Stachu.NET/blog

Pseudocode-Driven Development with F#


Posted on 12/15/2015 5:51:26 AM

... because there's nothing better than *DD acronyms, right?

Tl;dr - F# lets you write pseudocode. Once that pseudocode compiles, your program is probably right (or very close to it). (This is just another sales pitch for the |> operator)

I gave a F# hands-on lab session to a local user group a few weeks ago. The lab was heavily based on the lovely "F# Koans" program, with a rewritten test-runner. The Koans works by learning very small language features one at a time, while making unit tests pass.

You can find my rendition of the Koans here.

While learning small language features one at a time is important in making sure no one gets scared, it's extremely important to have an overarching example of why F# is great, and how we think in F#.

This is where this test comes into play:

Given a list of comma-separated strings representing stock data, the task is to find the date in which there is the largest variance in opening/closing prices.

In thinking about this problem, I understand that I want to write a function that: given a list of strings, returns a 'date' (actually a string representation of this date, to make the test pass.)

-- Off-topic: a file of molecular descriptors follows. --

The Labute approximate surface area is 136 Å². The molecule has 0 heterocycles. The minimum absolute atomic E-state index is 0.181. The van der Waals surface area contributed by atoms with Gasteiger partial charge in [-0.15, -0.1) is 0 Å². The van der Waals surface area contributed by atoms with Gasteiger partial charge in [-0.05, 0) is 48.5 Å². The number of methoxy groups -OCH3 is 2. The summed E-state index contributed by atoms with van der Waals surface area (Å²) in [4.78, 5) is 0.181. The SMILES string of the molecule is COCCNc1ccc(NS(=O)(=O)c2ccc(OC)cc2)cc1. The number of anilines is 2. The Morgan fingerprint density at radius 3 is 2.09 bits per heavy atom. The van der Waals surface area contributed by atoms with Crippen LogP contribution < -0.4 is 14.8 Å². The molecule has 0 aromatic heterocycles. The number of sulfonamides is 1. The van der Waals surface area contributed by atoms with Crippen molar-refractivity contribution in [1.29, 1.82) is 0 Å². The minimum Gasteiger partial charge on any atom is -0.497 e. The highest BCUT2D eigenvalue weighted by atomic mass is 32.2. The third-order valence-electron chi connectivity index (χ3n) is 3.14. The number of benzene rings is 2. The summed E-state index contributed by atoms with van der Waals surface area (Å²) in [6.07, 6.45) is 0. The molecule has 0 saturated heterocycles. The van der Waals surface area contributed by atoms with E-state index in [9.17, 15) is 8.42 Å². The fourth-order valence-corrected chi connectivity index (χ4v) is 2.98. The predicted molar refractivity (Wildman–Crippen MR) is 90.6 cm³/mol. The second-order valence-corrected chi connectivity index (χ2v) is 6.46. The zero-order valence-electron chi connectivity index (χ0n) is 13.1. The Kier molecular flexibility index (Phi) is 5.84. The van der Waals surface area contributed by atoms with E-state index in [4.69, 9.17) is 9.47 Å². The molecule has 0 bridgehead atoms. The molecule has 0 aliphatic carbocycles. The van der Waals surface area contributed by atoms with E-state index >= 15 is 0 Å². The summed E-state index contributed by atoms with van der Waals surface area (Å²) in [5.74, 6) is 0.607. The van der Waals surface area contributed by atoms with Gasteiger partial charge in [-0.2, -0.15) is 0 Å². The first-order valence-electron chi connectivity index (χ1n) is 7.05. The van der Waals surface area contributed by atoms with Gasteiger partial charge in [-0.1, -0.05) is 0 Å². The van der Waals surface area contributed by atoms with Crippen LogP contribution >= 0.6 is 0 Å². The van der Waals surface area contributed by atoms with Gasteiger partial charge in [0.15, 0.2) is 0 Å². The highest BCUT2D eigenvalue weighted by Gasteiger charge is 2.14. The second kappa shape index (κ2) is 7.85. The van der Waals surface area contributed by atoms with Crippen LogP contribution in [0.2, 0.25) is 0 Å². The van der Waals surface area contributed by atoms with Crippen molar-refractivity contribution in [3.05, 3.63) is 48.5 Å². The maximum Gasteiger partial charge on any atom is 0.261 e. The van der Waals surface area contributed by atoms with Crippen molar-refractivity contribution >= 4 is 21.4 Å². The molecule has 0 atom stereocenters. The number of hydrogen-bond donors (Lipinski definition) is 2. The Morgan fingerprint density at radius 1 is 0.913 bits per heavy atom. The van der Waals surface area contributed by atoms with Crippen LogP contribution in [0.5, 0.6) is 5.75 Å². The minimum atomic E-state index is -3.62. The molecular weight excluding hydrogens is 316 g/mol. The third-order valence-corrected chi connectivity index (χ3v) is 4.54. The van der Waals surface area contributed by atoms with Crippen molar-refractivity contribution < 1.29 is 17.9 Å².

Any developer should be able to look at the following code and figure out what the intention is

let getDateForHighestVarianceInStock (data : string list) : string =
    ()

let result = getDateForHighestVarianceInStock stockData

AssertEquality "2012-03-13" result

We've essentially written pseudo-code. Code like (string list) are extremely simple to read coming from any language . Further the : string at the end of our function declaration makes it pretty explicit that we want to return a string from our function.

Currently our code doesn't compile, and that's great!

My statement at this point of the talk was (half-serious) "If we can make this code compile, the test will pass" as I've often found with F#.

At this point, we can write some very obvious pseudo-code:

let getDateForHighestVarianceInStock (data: string list) : string = 
    data
    |> skipHeaderRow
    |> projectToAFancyType
    |> orderByDifferenceDescending
    |> takeHead
    |> getTheDateFromTheRecord

As a software developer with much experience, the flow of data in this function should be somewhat obvious. All we have to do now is fill in the functions, and this is the point I want to bring home.